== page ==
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Death Cab for Cutie's Walla Battles Homeland Security, Discovers Krautrock

October 19, 2007 1:46 PM ET

Death Cab for Cutie can be forgiven for taking an abnormally long time working on the follow-up to 2005's Plans. The usually prolific band maybe needed to take a breath after pumping out five studio albums in seven years. Or maybe the tardiness can be blamed on the U.S. government. More on that in the next paragraph. In an entry on his official blog, Death Cab guitarist Chris Walla says that the band is six songs into the new, Jack Kerouac-inspired album and "it's pretty weird and pretty spectacular." Walla cites one song as a "ten minute long Can jam," a reference to the Krautrock pioneers, which does sound pretty weird and pretty spectacular. There might have been even more progress on the new album, however, had it not been for the U.S. Customs and Border Protection.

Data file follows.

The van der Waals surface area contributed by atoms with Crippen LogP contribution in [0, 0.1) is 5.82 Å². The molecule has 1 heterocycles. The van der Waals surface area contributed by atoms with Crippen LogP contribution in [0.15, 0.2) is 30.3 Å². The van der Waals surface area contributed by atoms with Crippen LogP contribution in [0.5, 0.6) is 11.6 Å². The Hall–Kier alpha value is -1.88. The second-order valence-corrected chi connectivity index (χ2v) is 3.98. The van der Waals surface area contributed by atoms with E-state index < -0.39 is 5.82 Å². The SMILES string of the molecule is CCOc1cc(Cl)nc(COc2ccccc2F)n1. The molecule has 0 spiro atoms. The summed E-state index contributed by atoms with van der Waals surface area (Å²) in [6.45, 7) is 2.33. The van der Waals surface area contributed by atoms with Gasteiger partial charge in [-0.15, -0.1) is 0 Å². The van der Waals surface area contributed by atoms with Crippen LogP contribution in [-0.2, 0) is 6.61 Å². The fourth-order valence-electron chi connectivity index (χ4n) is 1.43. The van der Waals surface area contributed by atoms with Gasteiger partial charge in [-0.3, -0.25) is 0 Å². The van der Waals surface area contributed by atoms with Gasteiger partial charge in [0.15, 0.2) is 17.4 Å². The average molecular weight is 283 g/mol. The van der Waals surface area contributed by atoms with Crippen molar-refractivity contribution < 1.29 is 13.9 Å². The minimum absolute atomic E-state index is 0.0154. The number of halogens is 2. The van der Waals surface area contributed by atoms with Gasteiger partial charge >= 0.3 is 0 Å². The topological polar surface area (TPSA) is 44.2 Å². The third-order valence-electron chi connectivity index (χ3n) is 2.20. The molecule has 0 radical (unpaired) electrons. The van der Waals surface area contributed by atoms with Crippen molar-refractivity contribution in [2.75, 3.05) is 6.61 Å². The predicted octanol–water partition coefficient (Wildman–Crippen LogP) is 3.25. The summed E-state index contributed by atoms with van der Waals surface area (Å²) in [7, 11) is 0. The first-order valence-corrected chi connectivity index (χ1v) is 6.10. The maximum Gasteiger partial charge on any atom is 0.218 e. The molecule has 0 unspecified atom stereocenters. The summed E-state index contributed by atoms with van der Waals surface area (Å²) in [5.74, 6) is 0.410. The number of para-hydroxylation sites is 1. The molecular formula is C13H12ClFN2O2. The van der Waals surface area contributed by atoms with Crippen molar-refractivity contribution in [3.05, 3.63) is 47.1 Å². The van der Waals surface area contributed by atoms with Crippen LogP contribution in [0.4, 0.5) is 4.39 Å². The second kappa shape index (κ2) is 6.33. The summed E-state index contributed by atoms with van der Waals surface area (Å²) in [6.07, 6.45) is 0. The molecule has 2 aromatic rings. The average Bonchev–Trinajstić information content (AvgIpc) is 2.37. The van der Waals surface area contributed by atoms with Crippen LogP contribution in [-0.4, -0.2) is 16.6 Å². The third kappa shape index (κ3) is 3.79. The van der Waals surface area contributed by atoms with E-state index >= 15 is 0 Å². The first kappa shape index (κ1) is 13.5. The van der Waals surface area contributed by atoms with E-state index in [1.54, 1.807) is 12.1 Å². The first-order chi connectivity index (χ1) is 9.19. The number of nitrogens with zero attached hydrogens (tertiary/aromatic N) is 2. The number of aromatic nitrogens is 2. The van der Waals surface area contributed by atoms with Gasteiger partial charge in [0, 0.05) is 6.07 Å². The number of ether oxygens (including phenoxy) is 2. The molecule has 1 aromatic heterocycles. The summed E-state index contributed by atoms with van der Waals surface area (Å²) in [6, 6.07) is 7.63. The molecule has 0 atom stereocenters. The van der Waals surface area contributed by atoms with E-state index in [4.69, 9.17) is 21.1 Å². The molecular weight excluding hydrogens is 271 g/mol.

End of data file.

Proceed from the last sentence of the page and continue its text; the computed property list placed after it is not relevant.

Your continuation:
For those who didn't know, Walla recorded his upcoming solo album Field Manual in Vancouver. On September 19th, an employee at the British Columbian studio was to drive down to Seattle with the songs in order to get them mixed. The truncated version of a long, long story is that U.S. Customs seized the hard drive containing Walla's songs because they were improperly declared at the border near Blaine, Washington. Evidently, hard drives give border cops the woolies. The hard drive underwent intense computer forensic scrutiny before being returned to the border checkpoint from whence it came (Walla has made water-boarding jokes about it), and has been sitting on a shelf at Peace Arch station for over a month. Walla says no government officials notified his people in that time (even though Homeland Security insists they made three phone calls to pick up the device).

If the drive is in a customs office in Washington State, how can the album still come out in January, you ask? Thank the miracle that is the mail. Hippowest, the studio handling the sessions, shipped Walla the mixes, giving him adequate time to listen to the tapes. It also made the hard drive sitting in the customs station unnecessary, unless some gutsy DCFC fan wants to bust in there and get a first listen to the unmixed solo songs of Chris Walla.

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